At WiseGEEK, we're committed to delivering accurate, trustworthy information. Our expert-authored content is rigorously fact-checked and sourced from credible authorities. Discover how we uphold the highest standards in providing you with reliable knowledge.
Germinal matrix hemorrhage is bleeding which occurs inside the brain of a preterm baby. The germinal matrix is an area of the brain which contains many blood vessels. Babies who are born prematurely may be unable to regulate the brain's blood flow adequately, so changes in pressure may occur which burst the germinal matrix blood vessels. Bleeding can damage brain tissue, causing complications such as seizures, abnormal mental development and the neurological condition known as cerebral palsy. The outlook following a germinal matrix hemorrhage depends on the severity of the bleeding, the baby's weight and age.
A germinal matrix hemorrhage is the most potentially serious condition which may affect infants born prematurely. Full-term babies are less at risk because the germinal matrix usually disappears at around 36 weeks of age. Arteries inside the germinal matrix of preterm babies are fragile and this makes them more prone to rupture.
Normally, the blood flow through the brain is controlled by small arteries with muscular walls. Smooth muscle inside the artery walls can relax or contract to keep the brain's blood pressure constant even though pressure may be changing in the circulation through the rest of the body. In some preterm infants, this ability to regulate blood flow is lost, and a germinal matrix hemorrhage may result.
The germinal matrix is an important site for brain development because nerve cells, or neurons, are produced there which go on to form areas such as the cortex, or gray matter. That is why, even in those infants who survive a germinal matrix hemorrhage, damage in this area can sometimes go on to cause long-term problems. Hemorrhages are generally divided into four different grades, with Grade I representing the mildest and Grade IV the most severe. While only a small percentage of babies die from the milder grade hemorrhages, up to half of those with Grade IV germinal matrix hemorrhage do not survive.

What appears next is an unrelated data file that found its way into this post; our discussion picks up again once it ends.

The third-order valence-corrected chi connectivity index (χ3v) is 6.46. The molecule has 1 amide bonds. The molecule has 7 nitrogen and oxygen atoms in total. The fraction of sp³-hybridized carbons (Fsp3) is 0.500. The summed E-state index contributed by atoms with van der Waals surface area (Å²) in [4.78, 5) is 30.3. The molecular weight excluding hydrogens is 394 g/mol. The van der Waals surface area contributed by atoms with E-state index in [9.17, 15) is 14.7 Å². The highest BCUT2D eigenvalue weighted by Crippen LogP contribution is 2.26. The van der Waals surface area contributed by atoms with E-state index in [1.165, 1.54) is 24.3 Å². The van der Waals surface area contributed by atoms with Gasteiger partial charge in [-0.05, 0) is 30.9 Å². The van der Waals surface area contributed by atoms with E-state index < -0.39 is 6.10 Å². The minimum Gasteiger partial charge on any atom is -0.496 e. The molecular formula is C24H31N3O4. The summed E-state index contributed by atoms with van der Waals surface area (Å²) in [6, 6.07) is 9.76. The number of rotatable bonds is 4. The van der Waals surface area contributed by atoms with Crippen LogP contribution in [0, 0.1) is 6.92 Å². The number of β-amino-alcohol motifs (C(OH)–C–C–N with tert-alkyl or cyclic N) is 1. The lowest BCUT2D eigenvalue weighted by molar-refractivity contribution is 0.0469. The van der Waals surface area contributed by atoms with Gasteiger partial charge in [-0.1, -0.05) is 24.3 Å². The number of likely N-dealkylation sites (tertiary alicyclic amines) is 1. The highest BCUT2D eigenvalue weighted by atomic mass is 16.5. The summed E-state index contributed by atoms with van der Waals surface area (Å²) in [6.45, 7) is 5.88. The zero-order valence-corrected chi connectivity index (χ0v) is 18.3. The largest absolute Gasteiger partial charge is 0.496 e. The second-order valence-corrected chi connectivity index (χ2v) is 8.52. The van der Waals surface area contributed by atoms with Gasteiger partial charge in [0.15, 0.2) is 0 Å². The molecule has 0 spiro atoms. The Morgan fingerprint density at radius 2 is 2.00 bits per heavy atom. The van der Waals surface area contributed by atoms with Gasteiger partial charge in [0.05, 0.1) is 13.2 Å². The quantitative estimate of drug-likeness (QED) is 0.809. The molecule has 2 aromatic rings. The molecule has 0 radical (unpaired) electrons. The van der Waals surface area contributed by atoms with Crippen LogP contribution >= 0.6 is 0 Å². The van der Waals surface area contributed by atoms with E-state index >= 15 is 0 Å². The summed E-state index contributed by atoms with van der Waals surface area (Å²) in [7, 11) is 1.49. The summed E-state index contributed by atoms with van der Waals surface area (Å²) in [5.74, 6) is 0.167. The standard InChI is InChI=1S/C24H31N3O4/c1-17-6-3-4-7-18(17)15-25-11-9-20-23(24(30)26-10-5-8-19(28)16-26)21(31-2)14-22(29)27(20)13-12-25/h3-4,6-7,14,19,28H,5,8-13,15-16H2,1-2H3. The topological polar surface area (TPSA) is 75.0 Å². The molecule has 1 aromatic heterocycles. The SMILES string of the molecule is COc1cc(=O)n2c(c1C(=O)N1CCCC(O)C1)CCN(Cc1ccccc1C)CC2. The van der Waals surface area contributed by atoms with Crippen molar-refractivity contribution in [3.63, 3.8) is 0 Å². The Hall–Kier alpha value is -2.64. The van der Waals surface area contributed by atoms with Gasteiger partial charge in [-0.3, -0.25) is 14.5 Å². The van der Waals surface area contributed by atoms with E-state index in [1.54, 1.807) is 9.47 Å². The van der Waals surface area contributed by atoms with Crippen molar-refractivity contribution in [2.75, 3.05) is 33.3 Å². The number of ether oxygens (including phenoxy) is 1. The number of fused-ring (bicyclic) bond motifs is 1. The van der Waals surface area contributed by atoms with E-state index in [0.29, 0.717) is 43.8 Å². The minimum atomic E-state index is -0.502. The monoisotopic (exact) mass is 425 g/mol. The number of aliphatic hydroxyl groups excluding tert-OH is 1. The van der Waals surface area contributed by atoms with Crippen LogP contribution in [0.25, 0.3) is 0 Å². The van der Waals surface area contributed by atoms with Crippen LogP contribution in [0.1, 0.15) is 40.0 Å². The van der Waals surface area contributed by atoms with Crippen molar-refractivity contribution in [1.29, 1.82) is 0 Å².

Treatment of germinal matrix hemorrhage involves supporting the baby as much as possible and may involve medical care to correct blood imbalances and to maintain blood pressure. Sometimes, a condition known as hydrocephalus develops, where fluid builds up inside the skull, and surgical procedures may be necessary to drain it. As there is no cure, prevention of germinal matrix hemorrhage is very important. Preventive measures may include avoiding breathing problems at birth as far as possible, correcting blood abnormalities and protecting the baby from large changes in blood pressure.